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  • S. Koga
    Type: Article
    1992 Volume 19 Pages 35-40
    Published: June 05, 1992
    Released: May 23, 2017
    JOURNALS FREE ACCESS
    Present study was performed to examine the effects of instructions designed to encourage the awareness of the internal control process on the acquisition of voluntary control of a novel muscular activity. The m. auricularis posterior(the muscle which draws an auricle backward) was selected as the object of the experiment. Twenty-four undergraduate and graduate students who could not move their auricles were required to activate their left m. auricularis posterior and underwent rest, pretest, training, and posttest sessions. They were assigned to one of three groups, i. e., a group BF who were provided with electromyograph (EMG) feedback signals from the left m. auricularis posterior on all training trials, a group NF who were provided with no such information on any training trials, and a group SBF who, in order to encourage their awareness of the experiencing, were provided with EMG feedback at their request on each training trial and asked some questionsabout ways and feelings of striving to activate the left m , auricularis posterior, a bodily feeling brought about by striving, and how to use the feedback signal on every three training trials. Main results were as follows : (1) Mean percentage increase of integrated EMG in the left m. auricularis posterior from pretest to posttest were almost significantly greater for the group SBF than for the gorup BF, and for the group BF than for the group NF. (2) The number of subjects who could learn to move their auricles in the group SBF was also more than that in the other two groups. (3) Only for the group SBF, all subjects knew correctly whether they could move their aurilcles after the experiment. These results provided evidence supporting the hypothesis of the present study that subjects could aquire voluntary control of a novel muscular activity more effectively by being encouraged in their awareness of the internal control process.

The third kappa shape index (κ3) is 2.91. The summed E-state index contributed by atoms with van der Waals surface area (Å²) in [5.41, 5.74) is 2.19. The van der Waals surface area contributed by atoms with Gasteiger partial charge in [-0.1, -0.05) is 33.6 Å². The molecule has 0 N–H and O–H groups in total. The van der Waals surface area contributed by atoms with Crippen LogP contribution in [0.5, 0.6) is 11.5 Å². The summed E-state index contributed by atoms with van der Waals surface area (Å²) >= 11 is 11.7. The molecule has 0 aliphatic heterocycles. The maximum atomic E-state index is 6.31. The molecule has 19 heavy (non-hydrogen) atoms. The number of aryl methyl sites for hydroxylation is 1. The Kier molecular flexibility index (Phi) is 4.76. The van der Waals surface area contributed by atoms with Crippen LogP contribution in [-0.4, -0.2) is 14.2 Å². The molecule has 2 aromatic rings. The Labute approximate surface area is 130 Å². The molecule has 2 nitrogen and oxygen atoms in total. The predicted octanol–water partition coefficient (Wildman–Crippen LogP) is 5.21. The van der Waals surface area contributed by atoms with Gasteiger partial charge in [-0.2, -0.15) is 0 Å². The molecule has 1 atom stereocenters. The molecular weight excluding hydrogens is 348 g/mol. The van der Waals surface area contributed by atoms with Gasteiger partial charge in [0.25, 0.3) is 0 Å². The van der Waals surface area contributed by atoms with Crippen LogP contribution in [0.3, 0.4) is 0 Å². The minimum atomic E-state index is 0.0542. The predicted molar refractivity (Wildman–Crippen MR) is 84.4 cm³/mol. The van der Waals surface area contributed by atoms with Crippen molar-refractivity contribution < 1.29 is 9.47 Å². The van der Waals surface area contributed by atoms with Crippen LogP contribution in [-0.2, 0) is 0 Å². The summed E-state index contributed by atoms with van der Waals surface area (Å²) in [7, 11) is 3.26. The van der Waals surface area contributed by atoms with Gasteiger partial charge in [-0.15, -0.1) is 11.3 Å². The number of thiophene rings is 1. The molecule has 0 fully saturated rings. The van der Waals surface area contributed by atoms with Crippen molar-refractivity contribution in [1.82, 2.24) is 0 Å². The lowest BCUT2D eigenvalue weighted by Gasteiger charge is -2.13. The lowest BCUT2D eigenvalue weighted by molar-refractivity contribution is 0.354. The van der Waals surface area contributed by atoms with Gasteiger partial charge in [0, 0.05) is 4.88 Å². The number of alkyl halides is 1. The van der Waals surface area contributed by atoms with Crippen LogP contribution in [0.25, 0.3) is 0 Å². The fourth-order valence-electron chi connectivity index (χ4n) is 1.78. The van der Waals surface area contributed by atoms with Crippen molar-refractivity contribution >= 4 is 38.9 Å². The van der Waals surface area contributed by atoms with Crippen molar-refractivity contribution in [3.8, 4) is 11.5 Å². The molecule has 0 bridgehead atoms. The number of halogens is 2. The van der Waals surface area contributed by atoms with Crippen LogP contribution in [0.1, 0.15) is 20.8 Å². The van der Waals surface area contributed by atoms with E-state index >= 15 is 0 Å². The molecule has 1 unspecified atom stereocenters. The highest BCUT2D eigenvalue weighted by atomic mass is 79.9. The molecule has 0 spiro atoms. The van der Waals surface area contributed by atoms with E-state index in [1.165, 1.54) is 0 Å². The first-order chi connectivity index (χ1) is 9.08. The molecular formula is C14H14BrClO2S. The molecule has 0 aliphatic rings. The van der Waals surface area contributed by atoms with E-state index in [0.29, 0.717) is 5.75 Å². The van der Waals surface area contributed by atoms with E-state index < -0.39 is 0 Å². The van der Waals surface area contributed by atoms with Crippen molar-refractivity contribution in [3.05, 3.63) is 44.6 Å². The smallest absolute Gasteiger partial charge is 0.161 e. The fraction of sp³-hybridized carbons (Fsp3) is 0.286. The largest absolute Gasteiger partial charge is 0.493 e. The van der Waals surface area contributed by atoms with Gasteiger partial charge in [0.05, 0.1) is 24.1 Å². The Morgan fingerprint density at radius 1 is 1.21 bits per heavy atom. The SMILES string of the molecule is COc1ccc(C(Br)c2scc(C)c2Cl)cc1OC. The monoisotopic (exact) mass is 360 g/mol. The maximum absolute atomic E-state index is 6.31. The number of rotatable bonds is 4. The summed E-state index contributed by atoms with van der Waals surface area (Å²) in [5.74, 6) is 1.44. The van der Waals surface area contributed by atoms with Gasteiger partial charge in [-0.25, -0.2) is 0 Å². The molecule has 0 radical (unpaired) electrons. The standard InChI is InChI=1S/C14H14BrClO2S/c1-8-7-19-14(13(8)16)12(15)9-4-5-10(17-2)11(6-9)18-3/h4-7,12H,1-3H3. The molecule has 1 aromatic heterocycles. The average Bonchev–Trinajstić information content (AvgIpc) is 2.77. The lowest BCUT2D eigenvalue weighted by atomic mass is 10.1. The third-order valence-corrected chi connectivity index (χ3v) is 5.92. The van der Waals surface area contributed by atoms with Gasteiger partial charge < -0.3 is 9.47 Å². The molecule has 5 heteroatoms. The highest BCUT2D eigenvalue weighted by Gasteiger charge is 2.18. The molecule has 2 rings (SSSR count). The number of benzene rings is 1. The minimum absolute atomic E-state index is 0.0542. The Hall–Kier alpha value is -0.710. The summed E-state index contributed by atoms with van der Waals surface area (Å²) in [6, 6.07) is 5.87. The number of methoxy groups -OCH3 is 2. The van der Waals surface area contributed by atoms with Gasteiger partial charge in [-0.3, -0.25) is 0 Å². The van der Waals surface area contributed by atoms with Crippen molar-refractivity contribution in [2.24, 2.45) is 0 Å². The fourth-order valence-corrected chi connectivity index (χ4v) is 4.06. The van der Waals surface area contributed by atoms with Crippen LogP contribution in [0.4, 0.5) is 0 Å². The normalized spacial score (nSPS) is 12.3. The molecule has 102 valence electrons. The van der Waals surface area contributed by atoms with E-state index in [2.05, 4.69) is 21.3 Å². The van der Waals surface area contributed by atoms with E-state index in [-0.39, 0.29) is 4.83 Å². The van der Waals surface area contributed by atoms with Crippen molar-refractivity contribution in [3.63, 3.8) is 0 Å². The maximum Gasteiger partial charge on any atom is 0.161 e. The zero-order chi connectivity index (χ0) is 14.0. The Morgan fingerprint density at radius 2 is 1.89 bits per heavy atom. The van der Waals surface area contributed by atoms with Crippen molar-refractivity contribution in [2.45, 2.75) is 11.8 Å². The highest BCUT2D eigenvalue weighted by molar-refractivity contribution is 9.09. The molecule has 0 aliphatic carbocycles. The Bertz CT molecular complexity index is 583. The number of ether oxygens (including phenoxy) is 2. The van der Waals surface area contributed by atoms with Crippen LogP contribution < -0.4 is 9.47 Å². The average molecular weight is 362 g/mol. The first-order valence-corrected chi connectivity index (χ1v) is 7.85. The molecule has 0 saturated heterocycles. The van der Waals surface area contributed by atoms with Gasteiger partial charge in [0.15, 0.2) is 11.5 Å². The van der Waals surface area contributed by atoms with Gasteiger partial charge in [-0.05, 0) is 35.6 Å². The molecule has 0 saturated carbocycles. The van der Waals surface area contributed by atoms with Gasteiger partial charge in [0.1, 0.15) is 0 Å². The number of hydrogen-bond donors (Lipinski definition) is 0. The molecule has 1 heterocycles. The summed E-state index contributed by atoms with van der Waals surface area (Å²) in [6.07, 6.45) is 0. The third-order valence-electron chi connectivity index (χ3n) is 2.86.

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  • Mitsuo Yasushi, Satoshi Saito, Masaru Chijiiwa
    Type: Article
    1992 Volume 19 Pages 41-47
    Published: June 05, 1992
    Released: May 23, 2017
    JOURNALS FREE ACCESS
    We have developed a new system of brain wave feedback to alleviate mental stress. The system picks up alpha waves of a subject using a bandpass filter, smooths the brain wave envelope and invigorates the alpha waves by stimulating the subject with a light whose intensity is modulated by the amplitude of the processed alpha waves. The system can also lowers the frequency of the alpha waves as well as reinforcing them. Favorable results were observed in the experiments.
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  • Masaru Chijiiwa, Mitsuo Yasushi, Satoshi Saito, Sueharu Tsutsui, Kouji ...
    Type: Article
    1992 Volume 19 Pages 49-56
    Published: June 05, 1992
    Released: May 23, 2017
    JOURNALS FREE ACCESS
    We applied the photic feedback system, which we had previously developed, for the medical treatment of patients with neurosis, depressive disorders and psychosomatic disorders. We evaluated the system's effects to verify it's efficiency in promoting relaxation. The measurement of the physiological index of the autonomic nervous system for the patients with neurosis indicated greater relaxation according to the nervous index of electromyogram and skin conductance level than the control group using simple rest with eyes closed. The index of the cardiovascular system indicated conversely a tendency toward activation. In the psychological test, the photic feedback group's mood became more relaxed than the control group. We assume that photic feedback leads people to a kind of altered state of consciousness and psycho-physiological reaction which differs from ordinary rest with eyes closed, and therefore is efficient for relaxation. Moreover, according to medical diagnosis, the photic feedback treatment was significantly effective for patients with depressive disorders and eating disorders who are normally difficult to treat. It appears that photic feedback is efficient for rhythm disorders peculiar to these illness. However, we don't know yet how the mechanism works.
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  • K. Tsuboi
    Type: Article
    1992 Volume 19 Pages 73-74
    Published: June 05, 1992
    Released: May 23, 2017
    JOURNALS FREE ACCESS
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  • [in Japanese], [in Japanese], [in Japanese], [in Japanese], [in Japane ...
    Type: Article
    1992 Volume 19 Pages 75-77
    Published: June 05, 1992
    Released: May 23, 2017
    JOURNALS FREE ACCESS